I’m YakBull, the kayak fishing dude.
I believe that kayak fishing is a great idea, and a great sport, and it could become much more popular in the future, once there are more good fishing kayaks out there.
What I mean to say is that I understand that all manufacturers and vendors need to promote their products, including fishing kayaks, but I don’t have to believe everything I hear, or read, and I don’t have to like being told anything from nonsense to outright lies about these products.
In my new blog, I’ll discuss kayak fishing as a sport, with an emphasis on its huge potential, and on the problems that prevent it from growing faster, especially what makes anglers stop practicing it, and what makes other anglers reluctant from even giving kayak fishing a try.
The main advantages I see in kayak fishing compared to fishing from bigger boats are:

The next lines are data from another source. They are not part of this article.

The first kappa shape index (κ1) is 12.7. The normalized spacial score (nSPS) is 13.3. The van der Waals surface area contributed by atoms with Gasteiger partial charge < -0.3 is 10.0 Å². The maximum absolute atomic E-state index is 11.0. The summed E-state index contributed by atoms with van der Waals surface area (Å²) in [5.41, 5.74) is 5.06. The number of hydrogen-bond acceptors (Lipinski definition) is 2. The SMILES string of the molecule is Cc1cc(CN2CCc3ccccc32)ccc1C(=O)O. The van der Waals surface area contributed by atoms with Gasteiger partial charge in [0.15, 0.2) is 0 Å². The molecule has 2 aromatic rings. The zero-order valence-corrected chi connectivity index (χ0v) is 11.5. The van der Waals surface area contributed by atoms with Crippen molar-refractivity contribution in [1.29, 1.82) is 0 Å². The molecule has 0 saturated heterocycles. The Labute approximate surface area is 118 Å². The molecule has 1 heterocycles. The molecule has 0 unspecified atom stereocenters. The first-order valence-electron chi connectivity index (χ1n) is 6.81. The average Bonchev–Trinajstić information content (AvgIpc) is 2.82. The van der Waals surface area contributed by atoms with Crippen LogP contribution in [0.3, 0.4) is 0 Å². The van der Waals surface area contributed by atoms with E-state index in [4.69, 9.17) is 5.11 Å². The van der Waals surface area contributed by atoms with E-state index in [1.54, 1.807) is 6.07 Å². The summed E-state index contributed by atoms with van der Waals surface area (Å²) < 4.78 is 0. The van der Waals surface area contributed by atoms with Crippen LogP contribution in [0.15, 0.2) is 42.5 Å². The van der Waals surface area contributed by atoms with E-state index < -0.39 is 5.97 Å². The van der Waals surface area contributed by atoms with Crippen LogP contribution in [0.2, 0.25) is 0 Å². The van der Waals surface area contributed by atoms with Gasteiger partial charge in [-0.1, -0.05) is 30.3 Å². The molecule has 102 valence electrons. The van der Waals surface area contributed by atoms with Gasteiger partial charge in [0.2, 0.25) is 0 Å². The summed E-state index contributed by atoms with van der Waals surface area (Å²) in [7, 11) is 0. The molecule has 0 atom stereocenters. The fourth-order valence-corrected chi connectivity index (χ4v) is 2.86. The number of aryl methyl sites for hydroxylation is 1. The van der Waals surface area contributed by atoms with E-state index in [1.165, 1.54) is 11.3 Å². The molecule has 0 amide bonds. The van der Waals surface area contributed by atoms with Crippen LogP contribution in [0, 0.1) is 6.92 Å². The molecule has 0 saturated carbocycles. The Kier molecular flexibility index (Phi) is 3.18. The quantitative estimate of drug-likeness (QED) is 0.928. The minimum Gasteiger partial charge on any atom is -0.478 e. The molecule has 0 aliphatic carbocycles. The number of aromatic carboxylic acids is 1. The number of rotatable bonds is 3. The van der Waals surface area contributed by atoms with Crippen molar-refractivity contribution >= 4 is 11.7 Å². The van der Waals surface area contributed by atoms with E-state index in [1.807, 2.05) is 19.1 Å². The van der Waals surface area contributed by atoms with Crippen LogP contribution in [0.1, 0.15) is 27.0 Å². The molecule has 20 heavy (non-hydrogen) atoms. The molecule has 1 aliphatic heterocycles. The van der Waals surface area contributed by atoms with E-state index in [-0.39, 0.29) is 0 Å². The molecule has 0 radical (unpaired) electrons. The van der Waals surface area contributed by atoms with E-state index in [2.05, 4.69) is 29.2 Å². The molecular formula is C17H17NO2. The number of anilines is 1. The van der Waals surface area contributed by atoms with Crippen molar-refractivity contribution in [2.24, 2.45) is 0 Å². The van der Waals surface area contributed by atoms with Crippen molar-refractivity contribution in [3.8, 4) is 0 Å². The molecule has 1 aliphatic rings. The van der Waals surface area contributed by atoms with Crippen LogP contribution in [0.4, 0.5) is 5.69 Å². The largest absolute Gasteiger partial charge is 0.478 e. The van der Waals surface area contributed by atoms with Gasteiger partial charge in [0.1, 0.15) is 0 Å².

Initial low cost of the kayak, and low maintenance costs, potentially healthy outdoor exercise – at least when paddling is concerned, and not motorized fishing kayaks, and ease of maintenance and access to launching.
The main drawbacks depend on which region you fish in (cold or warm), whether you fish inland or offshore, and what your physical condition is, I.E. your weight, age, fitness, etc. More specifically, it is not a secret that kayaks in general, and fishing kayaks included, have a variety of physical problems associated with their use, of which kayak back pain (a.k.a ‘yak back’) is the best known, and most problematic.